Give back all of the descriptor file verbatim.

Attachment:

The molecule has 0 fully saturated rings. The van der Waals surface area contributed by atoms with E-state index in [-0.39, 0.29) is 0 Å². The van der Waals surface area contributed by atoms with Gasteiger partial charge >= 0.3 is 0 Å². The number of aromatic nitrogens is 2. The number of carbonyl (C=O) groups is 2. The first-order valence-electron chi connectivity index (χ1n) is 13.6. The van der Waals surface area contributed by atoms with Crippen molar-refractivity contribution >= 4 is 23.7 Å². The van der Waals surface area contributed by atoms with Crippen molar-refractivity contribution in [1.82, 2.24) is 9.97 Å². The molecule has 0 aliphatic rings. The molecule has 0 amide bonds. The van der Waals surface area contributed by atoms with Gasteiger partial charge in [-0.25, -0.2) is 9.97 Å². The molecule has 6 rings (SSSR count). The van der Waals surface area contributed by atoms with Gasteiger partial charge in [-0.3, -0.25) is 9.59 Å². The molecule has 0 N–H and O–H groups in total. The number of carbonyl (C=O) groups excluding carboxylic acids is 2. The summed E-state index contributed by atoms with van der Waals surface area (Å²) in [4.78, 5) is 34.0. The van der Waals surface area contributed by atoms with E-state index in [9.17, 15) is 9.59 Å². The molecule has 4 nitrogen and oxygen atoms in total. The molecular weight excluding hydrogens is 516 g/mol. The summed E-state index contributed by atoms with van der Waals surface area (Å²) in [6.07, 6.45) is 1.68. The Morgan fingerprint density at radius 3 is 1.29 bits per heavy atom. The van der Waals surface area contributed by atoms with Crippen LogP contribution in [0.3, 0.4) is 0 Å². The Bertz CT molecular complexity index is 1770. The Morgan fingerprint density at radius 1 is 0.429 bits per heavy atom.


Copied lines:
The molecule has 0 fully saturated rings. The van der Waals surface area contributed by atoms with E-state index in [-0.39, 0.29) is 0 Å². The van der Waals surface area contributed by atoms with Gasteiger partial charge >= 0.3 is 0 Å². The number of aromatic nitrogens is 2. The number of carbonyl (C=O) groups is 2. The first-order valence-electron chi connectivity index (χ1n) is 13.6. The van der Waals surface area contributed by atoms with Crippen molar-refractivity contribution >= 4 is 23.7 Å². The van der Waals surface area contributed by atoms with Crippen molar-refractivity contribution in [1.82, 2.24) is 9.97 Å². The molecule has 0 aliphatic rings. The molecule has 0 amide bonds. The van der Waals surface area contributed by atoms with Gasteiger partial charge in [-0.25, -0.2) is 9.97 Å². The molecule has 6 rings (SSSR count). The van der Waals surface area contributed by atoms with Gasteiger partial charge in [-0.3, -0.25) is 9.59 Å². The molecule has 0 N–H and O–H groups in total. The number of carbonyl (C=O) groups excluding carboxylic acids is 2. The summed E-state index contributed by atoms with van der Waals surface area (Å²) in [4.78, 5) is 34.0. The van der Waals surface area contributed by atoms with E-state index in [9.17, 15) is 9.59 Å². The molecule has 4 nitrogen and oxygen atoms in total. The molecular weight excluding hydrogens is 516 g/mol. The summed E-state index contributed by atoms with van der Waals surface area (Å²) in [6.07, 6.45) is 1.68. The Morgan fingerprint density at radius 3 is 1.29 bits per heavy atom. The van der Waals surface area contributed by atoms with Crippen LogP contribution in [0.3, 0.4) is 0 Å². The Bertz CT molecular complexity index is 1770. The Morgan fingerprint density at radius 1 is 0.429 bits per heavy atom.